In this simulation case, each student makes their decisions as the founder of a new platform venture in the sharing economy, BoatShare.

What?

Echoing real-life examples such as Airbnb and Uber, BoatShare rents small boats for people to use for a few hours on a lake. In this fictionalised scenario, the company do not own the boats, and students are required to find other boat owners (sellers) who are interested in renting their boats out through BoatShare.

Rowing boat on water

Why?

The ultimate objective of the student in the simulation is to maximise their company’s ending cash balance, the sum of its profit and prior cash balance, by the tenth and final round after its launch. In each round, the student makes decisions about pricing and marketing.

When?

In the simulation, students make decisions as if the situation was unfolding in the present time. The simulation can typically be completed in 45 minutes, with a 20-60 minutes debrief with their instructor and class afterwards.

Where?

No physical location is specified in the simulation, but BoatShare would primarily be an app-based product like Uber and AirBnb.

Key quote

“Both buyers and sellers respond to prices in a traditional way. If you set a high price for buyers, fewer people will want to rent a boat, but you will make more revenue for each rental.”
An excerpt from the case.

What next?

In each of the ten rounds, students must make three different decisions. For example, they first have to decide what percentage of marketing expense they’d like to spend on attracting boat renters.

Once students have made their choices for the decisions in a round they submit them to move through to the next round. The options they see are informed by their previous choices.

Decision from the simulation

AUTHOR PERSPECTIVE 

Author perspective

Traditional vs. simulation

Ted said: “Both a traditional case and a simulation require that the reader/player solve a specific problem. Whereas in a traditional written case, the reader only contemplates a solution, the player in a simulation actually makes a decision and takes an action – often many times in a row.

“Writing a traditional case is otherwise entirely different than writing a simulation. The former is in prose; the latter is in math. But don’t let that scare you. I designed a multi-round game in Excel with about 20 variables. A software service from Forio turns this Excel sheet into a multi-player, multi-round simulation without any need for coding.”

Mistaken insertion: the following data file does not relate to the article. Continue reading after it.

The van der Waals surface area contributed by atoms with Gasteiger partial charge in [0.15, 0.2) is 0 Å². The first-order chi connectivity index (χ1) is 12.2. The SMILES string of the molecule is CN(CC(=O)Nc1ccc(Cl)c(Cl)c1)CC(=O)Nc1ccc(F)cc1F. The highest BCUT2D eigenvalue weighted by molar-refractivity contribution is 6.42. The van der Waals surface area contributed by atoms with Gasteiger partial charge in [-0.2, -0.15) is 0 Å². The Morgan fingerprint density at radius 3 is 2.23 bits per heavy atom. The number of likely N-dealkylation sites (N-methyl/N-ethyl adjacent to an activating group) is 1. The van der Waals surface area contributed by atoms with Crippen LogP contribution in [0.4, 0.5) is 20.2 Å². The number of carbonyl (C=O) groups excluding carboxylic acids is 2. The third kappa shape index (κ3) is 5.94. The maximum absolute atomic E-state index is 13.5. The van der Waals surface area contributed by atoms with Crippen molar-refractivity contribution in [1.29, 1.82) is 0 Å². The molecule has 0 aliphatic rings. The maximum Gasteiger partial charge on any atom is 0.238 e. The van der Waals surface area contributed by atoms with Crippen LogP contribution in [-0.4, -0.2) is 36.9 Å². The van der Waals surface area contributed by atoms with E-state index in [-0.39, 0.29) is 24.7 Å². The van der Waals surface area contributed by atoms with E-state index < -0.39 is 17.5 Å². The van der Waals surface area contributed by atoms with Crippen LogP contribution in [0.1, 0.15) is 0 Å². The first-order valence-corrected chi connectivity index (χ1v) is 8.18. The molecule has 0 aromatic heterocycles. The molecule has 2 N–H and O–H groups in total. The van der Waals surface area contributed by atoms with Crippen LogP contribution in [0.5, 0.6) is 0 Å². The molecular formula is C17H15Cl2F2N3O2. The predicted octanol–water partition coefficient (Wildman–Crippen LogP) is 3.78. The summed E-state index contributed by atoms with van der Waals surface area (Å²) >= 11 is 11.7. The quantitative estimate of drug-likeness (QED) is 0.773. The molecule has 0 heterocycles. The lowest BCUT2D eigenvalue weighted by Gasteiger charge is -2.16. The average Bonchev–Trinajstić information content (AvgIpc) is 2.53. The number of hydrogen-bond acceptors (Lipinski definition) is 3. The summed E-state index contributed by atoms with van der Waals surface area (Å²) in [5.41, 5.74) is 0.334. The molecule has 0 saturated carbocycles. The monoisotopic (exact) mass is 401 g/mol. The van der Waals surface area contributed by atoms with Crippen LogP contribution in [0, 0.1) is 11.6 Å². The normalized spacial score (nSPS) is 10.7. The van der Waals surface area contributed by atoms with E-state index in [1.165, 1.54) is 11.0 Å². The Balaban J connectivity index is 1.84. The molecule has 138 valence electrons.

Person wearing headphones looking at a screen

Shifting from traditional to simulation cases

Ted commented: “Our students consume more and more of their entrainment via video and games. Many of the challenges they will face as managers will arrive live, not in neat prose. This will – and should – merit a shift from traditional text-based cases into video-based cases and simulations.

“The written word is still vital for conveying the subtleties of theory. In my classrooms, we learn theory by reading and watching. Then we embody and apply by doing.”

A more engaging experience

He added: “People can certainly learn by absorbing information without knowing or seeing the author. However, when they can see and hear the author, they develop a connection with another human being. This is what drives student engagement and retention in a video case.

“A simulation, especially if students are playing against other people in their class, elevates that connection into a bi-lateral relationship that more closely mirrors actual business activity.”

Theory behind the case

Ted concluded: “This project started with a theory that is simple to explain but difficult to apply. Here is the theory: The manager of a multi-sided platform marketplace must use price and advertising to balance the number of buyers and sellers. An excess of buyers due to a dearth of sellers is both a disappointment to the buyers and a missed opportunity for growth in the platform. Students nod quickly at this concept. They understand it. But they do not yet have mastery over it. Only when they actually change pricing and advertising and see changes to the numbers of buyers and sellers do they internalise the idea.

“In a more recent version of the simulation, I also added another theory.

“Disintermediation describes the activity where some buyers and sellers meet in the marketplace but conduct their transaction outside of the platform, avoiding the payment of the platform’s commission. This is the revenue that a platform does not see. I describe this theory a few days before I run the simulation. Students nod quickly at this idea, too. I do not tell them that the simulation includes a loss of revenue due to disintermediation until the simulation is over, when I show them how much money they failed to collect.

“As a result, the simulation is also vital for demonstrating important principles of management that, if not identified and addressed, will undermine success.”

THE CASE 

The author

Read the case

Educators can login to view a free educator preview copy of this simulation case and its teaching note.

WEB-BASED CASE - Reference no. HLT5-27-21-1029E
TEACHING NOTE - Reference no. HLT5-27-21-1030TN